Sept. 29, 2012 -- A Connecticut teacher shot a masked and knife-wielding person during a late-night confronation outside his sister's home when she believed she was being robbed. But Jeffrey Giuliano, 44, didn't realize that he had gunned down and killed his teenage son until the boy was identified by authorities.
Police responding to a possible burglary attempt pulled up to a house in New Fairfield at 1 a.m. Thursday to find the local 5th grade teacher, dressed in a T-shirt and shorts, sitting on the lawn outside his sister's home (the two lived next door). Dead in the driveway was his 15-year-old son, Tyler.
Lieutenant J. Paul Vance said that Tyler was found with obvious gunshot wounds and was holding a weapon. Police later specified that the "weapon in possession of the deceased at the time of this incident was determined by troopers to be a knife."
"We received a call reporting possible burglary and shots fired," Vance told ABC News. "He was shot multiple times, but we still don't know the number of times or the location."
Emergency Medical Service responders said that Tyler, who the Fairfield News Times reported was Giuliano's adopted son, was dead when they arrived on the scene.
Jeffrey Giuliano armed himself with a handgun and headed next door after he received a call from his sister, Alexis Scocozza, who suspected her home was being broken into.
Once he left his house, Giuliano immediately saw a masked person dressed all in black clothing and wearing a ski-mask and holding a "shiny object," according to the police report.
Giuliano, who teaches at the Meeting House Hill School in New Fairfield, told police that the masked stranger came at him with the object still in his hand and in a threatening manner. Giuliano said he believed that the stranger was armed, and during the confrontation that quickly followed discharged his handgun.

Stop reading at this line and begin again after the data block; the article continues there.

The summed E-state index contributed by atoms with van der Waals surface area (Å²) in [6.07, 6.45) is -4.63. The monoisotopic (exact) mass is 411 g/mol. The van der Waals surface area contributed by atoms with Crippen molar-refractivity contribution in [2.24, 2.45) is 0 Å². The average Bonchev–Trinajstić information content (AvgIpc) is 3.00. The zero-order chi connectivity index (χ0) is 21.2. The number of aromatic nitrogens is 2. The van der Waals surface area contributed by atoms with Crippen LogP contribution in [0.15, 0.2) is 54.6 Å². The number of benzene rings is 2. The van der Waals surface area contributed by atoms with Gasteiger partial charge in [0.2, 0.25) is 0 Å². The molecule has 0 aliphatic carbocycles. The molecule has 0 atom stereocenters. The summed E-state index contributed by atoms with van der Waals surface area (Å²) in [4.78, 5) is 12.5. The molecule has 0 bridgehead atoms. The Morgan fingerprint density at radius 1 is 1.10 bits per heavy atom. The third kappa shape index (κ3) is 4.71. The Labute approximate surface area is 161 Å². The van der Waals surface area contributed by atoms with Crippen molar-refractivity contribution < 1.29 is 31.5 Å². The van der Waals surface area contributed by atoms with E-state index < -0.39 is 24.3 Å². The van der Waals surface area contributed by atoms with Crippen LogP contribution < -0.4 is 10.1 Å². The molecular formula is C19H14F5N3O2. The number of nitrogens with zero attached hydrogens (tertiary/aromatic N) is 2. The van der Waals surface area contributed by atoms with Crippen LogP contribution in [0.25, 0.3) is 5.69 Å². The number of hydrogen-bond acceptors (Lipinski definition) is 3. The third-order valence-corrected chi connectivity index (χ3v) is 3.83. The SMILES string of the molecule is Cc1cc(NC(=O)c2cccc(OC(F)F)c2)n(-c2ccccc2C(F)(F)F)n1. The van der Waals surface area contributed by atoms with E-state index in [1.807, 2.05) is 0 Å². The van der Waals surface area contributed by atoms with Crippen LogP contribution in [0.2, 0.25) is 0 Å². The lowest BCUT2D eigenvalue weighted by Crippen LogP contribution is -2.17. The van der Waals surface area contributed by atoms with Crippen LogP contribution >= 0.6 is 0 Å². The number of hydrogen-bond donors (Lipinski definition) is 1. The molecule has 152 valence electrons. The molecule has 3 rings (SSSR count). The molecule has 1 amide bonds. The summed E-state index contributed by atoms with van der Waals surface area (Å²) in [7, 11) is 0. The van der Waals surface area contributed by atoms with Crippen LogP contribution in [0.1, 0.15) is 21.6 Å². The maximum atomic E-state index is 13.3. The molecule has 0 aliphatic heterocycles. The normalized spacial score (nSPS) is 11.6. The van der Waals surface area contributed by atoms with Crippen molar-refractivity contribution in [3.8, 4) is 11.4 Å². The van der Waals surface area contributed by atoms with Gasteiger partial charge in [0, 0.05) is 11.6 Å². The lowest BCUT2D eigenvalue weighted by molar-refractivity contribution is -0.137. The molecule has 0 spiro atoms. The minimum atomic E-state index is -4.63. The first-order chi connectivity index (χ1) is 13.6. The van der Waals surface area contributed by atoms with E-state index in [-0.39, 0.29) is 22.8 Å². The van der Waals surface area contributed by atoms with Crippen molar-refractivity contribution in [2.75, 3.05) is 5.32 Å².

It was unclear how many times the teen was shot and where, Vance told ABC News. He said that the medical examiner will be doing an autopsy today, which will help with the investigation.
"We're working out the timeline with the evidence and interviewing the witnesses and will figure out the timeline," Vance said. "We're going to examine everything and try to understand exactly how and why this occurred."
Police said that they have now determined whether the gun was registered to Jeffrey Giuliano but said they will not yet be releasing the details. Detectives were still processing the scene early Friday for physical and forensic evidence.
No charges have been filed against Giuliano. Calls made to his home by ABC News were not immediately returned.
Superintendent of New Fairfield schools Alicia Roy sent an email out to parents Thursday afternoon regarding the shooting.
"Our district has experienced a tragedy that has affected us deeply," she wrote, according to the News-Times. Roy said that the shooting was not discussed with students because "the facts were not clear."
Classmates of Tyler's took to Twitter to express their shock and grief at losing someone they've known for most of their lives.
"Never going to forget that laugh he had," Nick Cesarski wrote. "Weird to think a kid I knew since kindergarten is gone. He always was a good kid. R.I.P Tyler."